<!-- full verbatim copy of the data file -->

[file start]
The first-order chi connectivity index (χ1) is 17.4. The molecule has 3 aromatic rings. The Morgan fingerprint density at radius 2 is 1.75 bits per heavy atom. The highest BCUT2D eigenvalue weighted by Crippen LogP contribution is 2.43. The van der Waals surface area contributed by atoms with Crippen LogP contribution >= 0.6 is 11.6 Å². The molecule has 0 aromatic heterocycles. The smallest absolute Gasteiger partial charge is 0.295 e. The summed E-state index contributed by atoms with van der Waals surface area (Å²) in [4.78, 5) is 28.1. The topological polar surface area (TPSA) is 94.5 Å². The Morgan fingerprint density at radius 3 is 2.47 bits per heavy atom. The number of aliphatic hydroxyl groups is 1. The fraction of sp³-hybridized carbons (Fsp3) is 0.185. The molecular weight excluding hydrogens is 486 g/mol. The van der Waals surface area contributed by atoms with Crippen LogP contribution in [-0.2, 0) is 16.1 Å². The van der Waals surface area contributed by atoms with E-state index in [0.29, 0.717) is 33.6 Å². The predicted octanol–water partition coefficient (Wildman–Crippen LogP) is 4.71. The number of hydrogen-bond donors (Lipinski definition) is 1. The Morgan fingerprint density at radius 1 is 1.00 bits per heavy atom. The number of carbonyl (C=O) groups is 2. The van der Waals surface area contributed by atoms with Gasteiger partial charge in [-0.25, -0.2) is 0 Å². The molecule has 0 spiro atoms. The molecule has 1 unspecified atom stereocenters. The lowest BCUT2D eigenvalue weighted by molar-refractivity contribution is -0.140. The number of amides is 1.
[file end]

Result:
The first-order chi connectivity index (χ1) is 17.4. The molecule has 3 aromatic rings. The Morgan fingerprint density at radius 2 is 1.75 bits per heavy atom. The highest BCUT2D eigenvalue weighted by Crippen LogP contribution is 2.43. The van der Waals surface area contributed by atoms with Crippen LogP contribution >= 0.6 is 11.6 Å². The molecule has 0 aromatic heterocycles. The smallest absolute Gasteiger partial charge is 0.295 e. The summed E-state index contributed by atoms with van der Waals surface area (Å²) in [4.78, 5) is 28.1. The topological polar surface area (TPSA) is 94.5 Å². The Morgan fingerprint density at radius 3 is 2.47 bits per heavy atom. The number of aliphatic hydroxyl groups is 1. The fraction of sp³-hybridized carbons (Fsp3) is 0.185. The molecular weight excluding hydrogens is 486 g/mol. The van der Waals surface area contributed by atoms with Crippen LogP contribution in [-0.2, 0) is 16.1 Å². The van der Waals surface area contributed by atoms with E-state index in [0.29, 0.717) is 33.6 Å². The predicted octanol–water partition coefficient (Wildman–Crippen LogP) is 4.71. The number of hydrogen-bond donors (Lipinski definition) is 1. The Morgan fingerprint density at radius 1 is 1.00 bits per heavy atom. The number of carbonyl (C=O) groups is 2. The van der Waals surface area contributed by atoms with Gasteiger partial charge in [-0.25, -0.2) is 0 Å². The molecule has 0 spiro atoms. The molecule has 1 unspecified atom stereocenters. The lowest BCUT2D eigenvalue weighted by molar-refractivity contribution is -0.140. The number of amides is 1.